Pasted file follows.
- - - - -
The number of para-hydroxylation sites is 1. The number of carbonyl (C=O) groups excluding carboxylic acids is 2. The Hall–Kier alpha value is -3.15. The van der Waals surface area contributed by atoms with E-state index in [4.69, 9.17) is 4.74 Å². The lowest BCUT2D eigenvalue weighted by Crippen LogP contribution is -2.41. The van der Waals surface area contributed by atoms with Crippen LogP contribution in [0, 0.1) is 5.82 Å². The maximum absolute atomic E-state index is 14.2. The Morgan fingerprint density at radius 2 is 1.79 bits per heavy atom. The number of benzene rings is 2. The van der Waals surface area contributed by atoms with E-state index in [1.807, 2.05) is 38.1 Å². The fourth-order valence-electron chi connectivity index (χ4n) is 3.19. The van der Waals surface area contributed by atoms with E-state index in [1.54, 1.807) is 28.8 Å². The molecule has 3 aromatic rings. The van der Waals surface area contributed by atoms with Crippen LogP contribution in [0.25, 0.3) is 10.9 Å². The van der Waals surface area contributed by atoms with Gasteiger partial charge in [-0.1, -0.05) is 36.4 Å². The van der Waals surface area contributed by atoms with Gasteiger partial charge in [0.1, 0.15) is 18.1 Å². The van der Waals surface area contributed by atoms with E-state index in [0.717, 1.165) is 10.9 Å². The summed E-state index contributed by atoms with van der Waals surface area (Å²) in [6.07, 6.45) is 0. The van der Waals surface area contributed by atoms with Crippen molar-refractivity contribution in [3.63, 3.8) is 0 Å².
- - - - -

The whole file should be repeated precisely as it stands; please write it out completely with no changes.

The number of para-hydroxylation sites is 1. The number of carbonyl (C=O) groups excluding carboxylic acids is 2. The Hall–Kier alpha value is -3.15. The van der Waals surface area contributed by atoms with E-state index in [4.69, 9.17) is 4.74 Å². The lowest BCUT2D eigenvalue weighted by Crippen LogP contribution is -2.41. The van der Waals surface area contributed by atoms with Crippen LogP contribution in [0, 0.1) is 5.82 Å². The maximum absolute atomic E-state index is 14.2. The Morgan fingerprint density at radius 2 is 1.79 bits per heavy atom. The number of benzene rings is 2. The van der Waals surface area contributed by atoms with E-state index in [1.807, 2.05) is 38.1 Å². The fourth-order valence-electron chi connectivity index (χ4n) is 3.19. The van der Waals surface area contributed by atoms with E-state index in [1.54, 1.807) is 28.8 Å². The molecule has 3 aromatic rings. The van der Waals surface area contributed by atoms with Crippen LogP contribution in [0.25, 0.3) is 10.9 Å². The van der Waals surface area contributed by atoms with Gasteiger partial charge in [-0.1, -0.05) is 36.4 Å². The van der Waals surface area contributed by atoms with Gasteiger partial charge in [0.1, 0.15) is 18.1 Å². The van der Waals surface area contributed by atoms with E-state index in [0.717, 1.165) is 10.9 Å². The summed E-state index contributed by atoms with van der Waals surface area (Å²) in [6.07, 6.45) is 0. The van der Waals surface area contributed by atoms with Crippen molar-refractivity contribution in [3.63, 3.8) is 0 Å².